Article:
It strikes me that horror games like MONSTER MAYHEM have a few key points where they fail, and one of the primary ones is that it seems that designers of these games (such as Twilight Creations) depend on the theme perhaps a little too much to carry the game- I mean, if you’re into George Romero pictures you’re going to want ZOMBIES, right? And sure, ZOMBIES is a fun enough game with the right crowd but mechanically it’s pretty dull stuff- not to mention the fact that the game is usually twice as long as it ought to be. Horror is such a broad and rich theme with the potential for countless interesting game applications- zombie games are practically a genre unto themselves these days but there’s also haunted houses, possession, werewolves, witchcraft, vampires of several different persuasions, and any number of other possible material for games to cover. However, simply dressing up a game in horror drag doesn’t really cut it with me and I think there are far too many games that reek of this approach. Even though BETRAYAL AT THE HOUSE ON THE HILL collapses under the combined weight of boring gameplay and “buggy” execution it at least had an interesting concept wherein the villain or other horror-causing agent was unknown until halfway through the game- a fun mechanic that rendered the first 50% of the game useless. And of course, BLACK MORN MANOR did pretty much the same thing years earlier also couched in a fairly routine and uninteresting structure.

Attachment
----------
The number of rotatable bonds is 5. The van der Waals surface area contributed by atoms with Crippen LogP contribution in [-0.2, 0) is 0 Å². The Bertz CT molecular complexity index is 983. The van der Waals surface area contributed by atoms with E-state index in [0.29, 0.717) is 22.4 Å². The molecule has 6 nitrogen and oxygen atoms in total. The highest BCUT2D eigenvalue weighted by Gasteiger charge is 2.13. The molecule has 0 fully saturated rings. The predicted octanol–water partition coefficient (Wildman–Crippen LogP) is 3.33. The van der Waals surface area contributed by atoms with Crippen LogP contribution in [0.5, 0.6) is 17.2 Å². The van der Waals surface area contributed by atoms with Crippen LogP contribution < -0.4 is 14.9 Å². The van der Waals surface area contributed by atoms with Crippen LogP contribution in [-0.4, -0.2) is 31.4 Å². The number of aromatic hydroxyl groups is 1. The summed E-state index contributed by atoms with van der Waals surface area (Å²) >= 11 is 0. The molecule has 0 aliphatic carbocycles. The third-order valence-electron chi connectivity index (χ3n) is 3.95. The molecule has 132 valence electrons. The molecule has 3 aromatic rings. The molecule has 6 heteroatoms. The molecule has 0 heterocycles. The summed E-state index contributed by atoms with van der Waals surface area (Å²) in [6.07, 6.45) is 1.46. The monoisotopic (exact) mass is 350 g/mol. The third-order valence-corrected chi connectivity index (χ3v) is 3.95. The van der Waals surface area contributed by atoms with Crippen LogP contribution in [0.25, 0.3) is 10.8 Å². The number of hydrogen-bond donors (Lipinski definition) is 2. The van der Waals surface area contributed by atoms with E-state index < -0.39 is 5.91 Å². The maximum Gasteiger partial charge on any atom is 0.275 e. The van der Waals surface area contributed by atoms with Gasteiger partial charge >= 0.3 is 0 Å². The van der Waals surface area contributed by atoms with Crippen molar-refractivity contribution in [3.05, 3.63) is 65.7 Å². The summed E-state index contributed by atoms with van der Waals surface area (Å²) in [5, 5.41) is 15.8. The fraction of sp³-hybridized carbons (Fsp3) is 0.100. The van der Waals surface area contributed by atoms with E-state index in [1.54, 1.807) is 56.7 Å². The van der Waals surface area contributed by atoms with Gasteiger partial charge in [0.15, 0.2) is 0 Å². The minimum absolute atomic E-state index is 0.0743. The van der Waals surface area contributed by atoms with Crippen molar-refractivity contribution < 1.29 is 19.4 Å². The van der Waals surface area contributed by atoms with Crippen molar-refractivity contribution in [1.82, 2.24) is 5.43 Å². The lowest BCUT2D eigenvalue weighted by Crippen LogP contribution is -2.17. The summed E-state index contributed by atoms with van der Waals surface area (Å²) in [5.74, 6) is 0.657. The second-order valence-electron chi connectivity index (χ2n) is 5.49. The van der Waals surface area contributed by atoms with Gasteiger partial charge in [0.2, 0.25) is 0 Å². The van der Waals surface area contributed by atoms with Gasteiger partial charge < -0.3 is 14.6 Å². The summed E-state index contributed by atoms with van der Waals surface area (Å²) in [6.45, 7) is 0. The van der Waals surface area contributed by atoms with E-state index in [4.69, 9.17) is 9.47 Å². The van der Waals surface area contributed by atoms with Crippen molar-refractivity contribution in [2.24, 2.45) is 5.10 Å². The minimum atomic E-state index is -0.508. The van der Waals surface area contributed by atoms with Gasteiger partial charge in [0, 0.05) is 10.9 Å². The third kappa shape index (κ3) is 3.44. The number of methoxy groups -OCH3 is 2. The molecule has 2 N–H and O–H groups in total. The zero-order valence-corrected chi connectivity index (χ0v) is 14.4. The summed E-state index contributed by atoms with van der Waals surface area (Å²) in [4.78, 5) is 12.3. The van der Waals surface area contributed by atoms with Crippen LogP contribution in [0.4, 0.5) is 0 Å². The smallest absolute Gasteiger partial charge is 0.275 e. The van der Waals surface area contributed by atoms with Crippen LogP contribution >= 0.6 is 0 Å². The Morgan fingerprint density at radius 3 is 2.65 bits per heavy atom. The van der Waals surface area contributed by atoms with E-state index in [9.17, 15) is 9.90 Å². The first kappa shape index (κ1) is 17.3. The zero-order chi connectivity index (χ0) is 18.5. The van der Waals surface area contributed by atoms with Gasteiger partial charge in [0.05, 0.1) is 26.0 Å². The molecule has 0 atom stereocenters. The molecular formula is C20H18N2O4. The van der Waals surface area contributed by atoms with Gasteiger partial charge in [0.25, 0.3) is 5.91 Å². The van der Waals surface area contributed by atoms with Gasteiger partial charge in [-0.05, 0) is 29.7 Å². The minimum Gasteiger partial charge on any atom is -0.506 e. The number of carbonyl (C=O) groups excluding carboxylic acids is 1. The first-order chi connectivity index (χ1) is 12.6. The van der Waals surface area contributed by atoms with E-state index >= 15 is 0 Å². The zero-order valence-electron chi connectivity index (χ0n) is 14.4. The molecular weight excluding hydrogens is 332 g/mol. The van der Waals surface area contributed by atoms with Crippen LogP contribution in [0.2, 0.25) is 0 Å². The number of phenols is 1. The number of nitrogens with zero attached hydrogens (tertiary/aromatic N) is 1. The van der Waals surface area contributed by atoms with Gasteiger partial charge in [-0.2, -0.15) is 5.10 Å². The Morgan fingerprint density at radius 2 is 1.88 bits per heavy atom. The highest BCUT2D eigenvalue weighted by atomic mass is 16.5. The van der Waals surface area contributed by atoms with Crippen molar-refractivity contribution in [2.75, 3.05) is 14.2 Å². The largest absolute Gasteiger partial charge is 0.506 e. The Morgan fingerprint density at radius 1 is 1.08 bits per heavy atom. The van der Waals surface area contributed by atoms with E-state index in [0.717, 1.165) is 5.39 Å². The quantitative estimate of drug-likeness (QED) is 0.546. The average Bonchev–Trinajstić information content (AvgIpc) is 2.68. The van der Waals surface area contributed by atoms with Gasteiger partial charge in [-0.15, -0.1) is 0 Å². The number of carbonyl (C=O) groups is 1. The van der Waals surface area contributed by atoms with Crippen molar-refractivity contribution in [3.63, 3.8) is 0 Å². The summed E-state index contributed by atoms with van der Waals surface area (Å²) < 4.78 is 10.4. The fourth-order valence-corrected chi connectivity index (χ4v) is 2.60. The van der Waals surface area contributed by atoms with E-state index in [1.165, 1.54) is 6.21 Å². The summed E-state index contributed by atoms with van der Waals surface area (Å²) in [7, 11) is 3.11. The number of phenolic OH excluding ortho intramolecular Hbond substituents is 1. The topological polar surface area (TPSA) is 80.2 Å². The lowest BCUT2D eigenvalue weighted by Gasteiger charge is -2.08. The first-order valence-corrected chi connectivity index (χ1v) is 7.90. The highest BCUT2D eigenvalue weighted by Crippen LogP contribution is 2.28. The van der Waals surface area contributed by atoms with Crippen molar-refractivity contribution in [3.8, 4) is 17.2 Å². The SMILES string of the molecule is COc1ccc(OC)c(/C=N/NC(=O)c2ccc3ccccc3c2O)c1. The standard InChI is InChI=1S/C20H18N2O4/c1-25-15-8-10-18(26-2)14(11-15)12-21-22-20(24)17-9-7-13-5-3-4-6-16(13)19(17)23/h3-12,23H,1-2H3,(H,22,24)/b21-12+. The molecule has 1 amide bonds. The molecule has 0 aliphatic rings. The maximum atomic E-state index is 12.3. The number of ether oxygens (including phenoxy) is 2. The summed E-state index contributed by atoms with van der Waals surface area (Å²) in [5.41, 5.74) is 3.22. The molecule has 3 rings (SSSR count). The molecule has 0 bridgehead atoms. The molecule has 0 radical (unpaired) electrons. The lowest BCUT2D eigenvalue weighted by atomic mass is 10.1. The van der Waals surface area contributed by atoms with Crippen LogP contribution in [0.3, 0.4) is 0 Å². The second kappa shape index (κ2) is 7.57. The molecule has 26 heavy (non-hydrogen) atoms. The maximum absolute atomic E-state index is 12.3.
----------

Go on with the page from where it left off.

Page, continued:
I believe that another reason that horror in games fails so often is that the game medium simply doesn’t lend itself to the psychological, emotional, and sometimes deeply personal reasons that horror film and literature work on us. Games strike me as a much more egalitarian medium wherein the audience is able to largely shape the tone, direction, and outcome of a narrative or situation. Films and literature are much more dictatorial and there is also a lot more control over what is given to the audience on a very discreet level. One of my favorite scenes in any horror film is in Dario Argento’s SUSPIRIA, when a girl looks out a window into the night and the night responds by opening its eyes. It’s an incredible scene that works on a deep psychological level (that sublimated fear we all have walking by a window at night) and there’s a conjunction of visual, audio, and compositional elements that work in concert to create a near-perfect instance of horror. The things I find really scary in films are things that create a sense of almost surreal displacement, like the scene in Werner Herzog’s 1979 NOSFERATU where Dracula attacks Johnathan Harker. It’s very subtle, but you can see that the set was built with a smaller-than-average door so as to make Klaus Kinski look out of place and supernatural in a very subtle way. These are examples of things in horror that games just can’t reach or likely even begin to approach because the mediums are just so different. I also suspect that real horror, terror, or fear is impossible in gaming largely because the medium simply works on a more logical, processional level than a film or piece of literature does.